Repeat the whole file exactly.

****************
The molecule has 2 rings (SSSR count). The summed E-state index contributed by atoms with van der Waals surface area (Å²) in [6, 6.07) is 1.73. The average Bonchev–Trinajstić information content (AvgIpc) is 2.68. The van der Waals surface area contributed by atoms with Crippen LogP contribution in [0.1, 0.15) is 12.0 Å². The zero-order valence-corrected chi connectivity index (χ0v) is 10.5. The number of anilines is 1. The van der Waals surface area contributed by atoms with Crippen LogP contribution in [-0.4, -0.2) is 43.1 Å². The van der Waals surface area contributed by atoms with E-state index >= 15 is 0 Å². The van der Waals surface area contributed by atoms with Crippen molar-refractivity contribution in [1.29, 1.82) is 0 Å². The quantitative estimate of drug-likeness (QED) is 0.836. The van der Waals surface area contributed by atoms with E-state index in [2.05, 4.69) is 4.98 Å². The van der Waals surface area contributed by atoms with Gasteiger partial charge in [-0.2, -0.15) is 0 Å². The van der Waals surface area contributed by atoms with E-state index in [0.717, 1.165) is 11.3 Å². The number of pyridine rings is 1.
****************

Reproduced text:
The molecule has 2 rings (SSSR count). The summed E-state index contributed by atoms with van der Waals surface area (Å²) in [6, 6.07) is 1.73. The average Bonchev–Trinajstić information content (AvgIpc) is 2.68. The van der Waals surface area contributed by atoms with Crippen LogP contribution in [0.1, 0.15) is 12.0 Å². The zero-order valence-corrected chi connectivity index (χ0v) is 10.5. The number of anilines is 1. The van der Waals surface area contributed by atoms with Crippen LogP contribution in [-0.4, -0.2) is 43.1 Å². The van der Waals surface area contributed by atoms with E-state index >= 15 is 0 Å². The van der Waals surface area contributed by atoms with Crippen molar-refractivity contribution in [1.29, 1.82) is 0 Å². The quantitative estimate of drug-likeness (QED) is 0.836. The van der Waals surface area contributed by atoms with E-state index in [2.05, 4.69) is 4.98 Å². The van der Waals surface area contributed by atoms with Gasteiger partial charge in [-0.2, -0.15) is 0 Å². The van der Waals surface area contributed by atoms with E-state index in [0.717, 1.165) is 11.3 Å². The number of pyridine rings is 1.